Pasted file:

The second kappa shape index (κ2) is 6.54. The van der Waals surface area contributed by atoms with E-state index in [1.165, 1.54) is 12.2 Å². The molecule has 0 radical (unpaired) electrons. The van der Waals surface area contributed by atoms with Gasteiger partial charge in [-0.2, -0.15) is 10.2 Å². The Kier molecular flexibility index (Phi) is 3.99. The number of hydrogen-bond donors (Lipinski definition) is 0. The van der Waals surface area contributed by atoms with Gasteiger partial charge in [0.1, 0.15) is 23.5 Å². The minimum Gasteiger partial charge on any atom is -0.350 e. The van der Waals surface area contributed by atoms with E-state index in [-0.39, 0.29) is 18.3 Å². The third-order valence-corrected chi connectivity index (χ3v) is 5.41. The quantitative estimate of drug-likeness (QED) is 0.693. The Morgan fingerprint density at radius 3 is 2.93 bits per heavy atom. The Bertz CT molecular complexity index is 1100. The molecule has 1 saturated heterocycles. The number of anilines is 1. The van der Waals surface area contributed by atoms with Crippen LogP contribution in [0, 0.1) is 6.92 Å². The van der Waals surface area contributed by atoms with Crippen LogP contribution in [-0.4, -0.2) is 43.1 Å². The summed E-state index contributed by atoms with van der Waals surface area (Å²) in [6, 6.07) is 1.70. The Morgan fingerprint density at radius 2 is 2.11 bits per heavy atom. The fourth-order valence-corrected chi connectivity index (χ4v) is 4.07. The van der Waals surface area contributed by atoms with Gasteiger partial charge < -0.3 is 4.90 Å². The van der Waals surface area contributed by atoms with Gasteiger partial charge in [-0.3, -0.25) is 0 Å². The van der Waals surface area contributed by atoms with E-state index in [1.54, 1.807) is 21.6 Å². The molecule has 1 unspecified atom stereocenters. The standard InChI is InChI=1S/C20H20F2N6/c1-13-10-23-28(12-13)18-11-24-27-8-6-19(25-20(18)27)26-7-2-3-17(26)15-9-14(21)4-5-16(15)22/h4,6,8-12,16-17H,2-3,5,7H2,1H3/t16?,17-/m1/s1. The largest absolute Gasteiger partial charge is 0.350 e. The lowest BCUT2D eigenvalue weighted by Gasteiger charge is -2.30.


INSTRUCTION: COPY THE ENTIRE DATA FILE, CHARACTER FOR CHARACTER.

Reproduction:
The second kappa shape index (κ2) is 6.54. The van der Waals surface area contributed by atoms with E-state index in [1.165, 1.54) is 12.2 Å². The molecule has 0 radical (unpaired) electrons. The van der Waals surface area contributed by atoms with Gasteiger partial charge in [-0.2, -0.15) is 10.2 Å². The Kier molecular flexibility index (Phi) is 3.99. The number of hydrogen-bond donors (Lipinski definition) is 0. The van der Waals surface area contributed by atoms with Gasteiger partial charge in [0.1, 0.15) is 23.5 Å². The minimum Gasteiger partial charge on any atom is -0.350 e. The van der Waals surface area contributed by atoms with E-state index in [-0.39, 0.29) is 18.3 Å². The third-order valence-corrected chi connectivity index (χ3v) is 5.41. The quantitative estimate of drug-likeness (QED) is 0.693. The Morgan fingerprint density at radius 3 is 2.93 bits per heavy atom. The Bertz CT molecular complexity index is 1100. The molecule has 1 saturated heterocycles. The number of anilines is 1. The van der Waals surface area contributed by atoms with Crippen LogP contribution in [0, 0.1) is 6.92 Å². The van der Waals surface area contributed by atoms with Crippen LogP contribution in [-0.4, -0.2) is 43.1 Å². The summed E-state index contributed by atoms with van der Waals surface area (Å²) in [6, 6.07) is 1.70. The Morgan fingerprint density at radius 2 is 2.11 bits per heavy atom. The fourth-order valence-corrected chi connectivity index (χ4v) is 4.07. The van der Waals surface area contributed by atoms with Gasteiger partial charge < -0.3 is 4.90 Å². The van der Waals surface area contributed by atoms with Gasteiger partial charge in [-0.3, -0.25) is 0 Å². The van der Waals surface area contributed by atoms with E-state index in [1.54, 1.807) is 21.6 Å². The molecule has 1 unspecified atom stereocenters. The standard InChI is InChI=1S/C20H20F2N6/c1-13-10-23-28(12-13)18-11-24-27-8-6-19(25-20(18)27)26-7-2-3-17(26)15-9-14(21)4-5-16(15)22/h4,6,8-12,16-17H,2-3,5,7H2,1H3/t16?,17-/m1/s1. The largest absolute Gasteiger partial charge is 0.350 e. The lowest BCUT2D eigenvalue weighted by Gasteiger charge is -2.30.